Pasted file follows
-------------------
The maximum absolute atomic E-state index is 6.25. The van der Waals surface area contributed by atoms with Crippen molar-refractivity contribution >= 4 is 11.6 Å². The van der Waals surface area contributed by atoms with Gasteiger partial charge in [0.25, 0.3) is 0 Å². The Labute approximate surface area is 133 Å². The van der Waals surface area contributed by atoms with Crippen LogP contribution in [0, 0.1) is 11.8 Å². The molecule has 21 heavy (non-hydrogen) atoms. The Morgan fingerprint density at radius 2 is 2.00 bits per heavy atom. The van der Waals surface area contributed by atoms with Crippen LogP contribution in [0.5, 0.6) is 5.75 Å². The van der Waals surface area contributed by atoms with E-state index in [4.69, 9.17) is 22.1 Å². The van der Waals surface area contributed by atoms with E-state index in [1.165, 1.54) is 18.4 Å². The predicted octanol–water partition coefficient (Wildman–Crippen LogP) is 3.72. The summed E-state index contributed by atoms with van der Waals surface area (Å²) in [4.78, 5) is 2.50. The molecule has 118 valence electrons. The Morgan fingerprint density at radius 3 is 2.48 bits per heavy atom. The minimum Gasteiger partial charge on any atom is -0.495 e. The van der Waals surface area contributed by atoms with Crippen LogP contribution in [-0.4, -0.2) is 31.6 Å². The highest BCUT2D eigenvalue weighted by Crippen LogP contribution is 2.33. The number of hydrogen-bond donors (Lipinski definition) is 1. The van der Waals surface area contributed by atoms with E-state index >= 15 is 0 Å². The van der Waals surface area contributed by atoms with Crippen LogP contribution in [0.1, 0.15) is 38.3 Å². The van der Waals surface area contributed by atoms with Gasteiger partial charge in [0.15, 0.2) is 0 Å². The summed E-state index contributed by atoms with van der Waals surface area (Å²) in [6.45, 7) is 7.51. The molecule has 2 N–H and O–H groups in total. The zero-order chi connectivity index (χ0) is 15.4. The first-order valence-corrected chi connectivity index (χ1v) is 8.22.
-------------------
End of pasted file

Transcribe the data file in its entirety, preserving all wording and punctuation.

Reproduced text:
The maximum absolute atomic E-state index is 6.25. The van der Waals surface area contributed by atoms with Crippen molar-refractivity contribution >= 4 is 11.6 Å². The van der Waals surface area contributed by atoms with Gasteiger partial charge in [0.25, 0.3) is 0 Å². The Labute approximate surface area is 133 Å². The van der Waals surface area contributed by atoms with Crippen LogP contribution in [0, 0.1) is 11.8 Å². The molecule has 21 heavy (non-hydrogen) atoms. The Morgan fingerprint density at radius 2 is 2.00 bits per heavy atom. The van der Waals surface area contributed by atoms with Crippen LogP contribution in [0.5, 0.6) is 5.75 Å². The van der Waals surface area contributed by atoms with E-state index in [4.69, 9.17) is 22.1 Å². The van der Waals surface area contributed by atoms with E-state index in [1.165, 1.54) is 18.4 Å². The predicted octanol–water partition coefficient (Wildman–Crippen LogP) is 3.72. The summed E-state index contributed by atoms with van der Waals surface area (Å²) in [4.78, 5) is 2.50. The molecule has 118 valence electrons. The Morgan fingerprint density at radius 3 is 2.48 bits per heavy atom. The minimum Gasteiger partial charge on any atom is -0.495 e. The van der Waals surface area contributed by atoms with Crippen LogP contribution in [-0.4, -0.2) is 31.6 Å². The highest BCUT2D eigenvalue weighted by Crippen LogP contribution is 2.33. The number of hydrogen-bond donors (Lipinski definition) is 1. The van der Waals surface area contributed by atoms with E-state index >= 15 is 0 Å². The van der Waals surface area contributed by atoms with Crippen LogP contribution in [0.1, 0.15) is 38.3 Å². The van der Waals surface area contributed by atoms with Gasteiger partial charge in [0.15, 0.2) is 0 Å². The summed E-state index contributed by atoms with van der Waals surface area (Å²) in [6.45, 7) is 7.51. The molecule has 2 N–H and O–H groups in total. The zero-order chi connectivity index (χ0) is 15.4. The first-order valence-corrected chi connectivity index (χ1v) is 8.22.